Those Who Offer
It begins in the crib, where we cry out for whatever we need whenever we need it. Everyone expects this of a baby, who is entirely dependent on the sufficiency of others. But if the adults surrounding this child behaved the same way—always taking in and never giving out—the baby wouldn’t survive. No one would. The universe is predicated on mutual sacrifice.
In order to love, we have to put away the habits of childhood (1 Corinthians 13:11). You’ve never seen a room full of toddlers offering each other juice, checking on each other’s diapers, and drying each other’s tears, have you? That’s because they haven’t yet learned to love sacrificially. But they will. Maturity demands it, both in the natural and the spiritual. As we grow up—or, to be more specific, as we grow into the image and nature of God—we begin to pour out and offer ourselves to those around us.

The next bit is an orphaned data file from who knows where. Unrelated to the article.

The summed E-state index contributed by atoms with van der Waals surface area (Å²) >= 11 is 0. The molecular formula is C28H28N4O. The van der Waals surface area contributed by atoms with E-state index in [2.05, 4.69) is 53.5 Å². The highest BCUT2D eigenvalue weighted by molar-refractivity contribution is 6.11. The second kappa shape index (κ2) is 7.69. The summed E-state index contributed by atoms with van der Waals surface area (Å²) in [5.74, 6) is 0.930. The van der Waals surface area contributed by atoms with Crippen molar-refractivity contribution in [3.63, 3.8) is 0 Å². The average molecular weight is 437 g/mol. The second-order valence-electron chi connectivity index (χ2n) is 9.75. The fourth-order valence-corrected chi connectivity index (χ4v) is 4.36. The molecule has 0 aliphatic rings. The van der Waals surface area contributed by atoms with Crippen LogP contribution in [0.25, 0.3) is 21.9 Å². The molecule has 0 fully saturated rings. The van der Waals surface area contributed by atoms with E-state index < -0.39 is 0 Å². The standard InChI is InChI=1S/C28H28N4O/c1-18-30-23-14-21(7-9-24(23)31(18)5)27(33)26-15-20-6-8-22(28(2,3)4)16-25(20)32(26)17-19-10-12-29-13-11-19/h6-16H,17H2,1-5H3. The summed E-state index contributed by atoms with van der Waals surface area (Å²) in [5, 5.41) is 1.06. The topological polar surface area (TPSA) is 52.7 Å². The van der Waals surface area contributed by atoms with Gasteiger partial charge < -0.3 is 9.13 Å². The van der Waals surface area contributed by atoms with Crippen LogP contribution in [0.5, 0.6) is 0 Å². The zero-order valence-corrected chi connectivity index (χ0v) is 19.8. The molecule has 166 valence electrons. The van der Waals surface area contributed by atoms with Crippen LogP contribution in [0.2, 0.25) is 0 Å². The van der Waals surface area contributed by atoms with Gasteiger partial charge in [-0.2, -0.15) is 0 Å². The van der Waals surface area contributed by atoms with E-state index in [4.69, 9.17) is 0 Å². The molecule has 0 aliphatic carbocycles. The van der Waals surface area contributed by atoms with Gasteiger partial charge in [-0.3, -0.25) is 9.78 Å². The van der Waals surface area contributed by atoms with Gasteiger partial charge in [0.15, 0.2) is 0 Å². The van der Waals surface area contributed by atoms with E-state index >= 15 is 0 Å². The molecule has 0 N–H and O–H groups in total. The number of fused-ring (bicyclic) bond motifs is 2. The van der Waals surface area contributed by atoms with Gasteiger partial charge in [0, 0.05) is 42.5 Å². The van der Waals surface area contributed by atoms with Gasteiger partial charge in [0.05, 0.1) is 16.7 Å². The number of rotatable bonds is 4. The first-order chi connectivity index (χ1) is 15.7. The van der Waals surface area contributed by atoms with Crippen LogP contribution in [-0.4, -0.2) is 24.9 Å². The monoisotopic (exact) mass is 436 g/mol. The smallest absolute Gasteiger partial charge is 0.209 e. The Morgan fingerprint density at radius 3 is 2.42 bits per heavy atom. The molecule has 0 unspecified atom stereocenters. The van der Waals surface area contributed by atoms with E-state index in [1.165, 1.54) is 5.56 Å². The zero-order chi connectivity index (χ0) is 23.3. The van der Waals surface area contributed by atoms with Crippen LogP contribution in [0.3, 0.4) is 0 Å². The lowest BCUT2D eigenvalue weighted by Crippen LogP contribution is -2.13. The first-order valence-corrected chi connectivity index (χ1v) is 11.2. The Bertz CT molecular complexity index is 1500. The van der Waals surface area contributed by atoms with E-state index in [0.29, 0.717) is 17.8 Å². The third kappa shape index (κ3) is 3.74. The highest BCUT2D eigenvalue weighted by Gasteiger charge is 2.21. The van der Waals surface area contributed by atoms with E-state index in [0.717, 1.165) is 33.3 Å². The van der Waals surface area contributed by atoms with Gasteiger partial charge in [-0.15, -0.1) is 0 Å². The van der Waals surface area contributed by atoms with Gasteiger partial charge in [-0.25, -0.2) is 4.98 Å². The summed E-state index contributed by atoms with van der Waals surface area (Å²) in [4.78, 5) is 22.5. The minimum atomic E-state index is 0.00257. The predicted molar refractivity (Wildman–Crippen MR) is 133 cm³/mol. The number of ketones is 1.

That’s what God is like—a sacrificial lover. If we want to be like him, we will need to offer our strength, love, joy, and glory to others. The world is full of people bent on taking in; it desperately needs those who are already filled up with God and can afford to give their fullness away. Your strength, your love, your joy, and your glory are rare and precious commodities. The more you grow, the more you can offer them. And the more like God you become.
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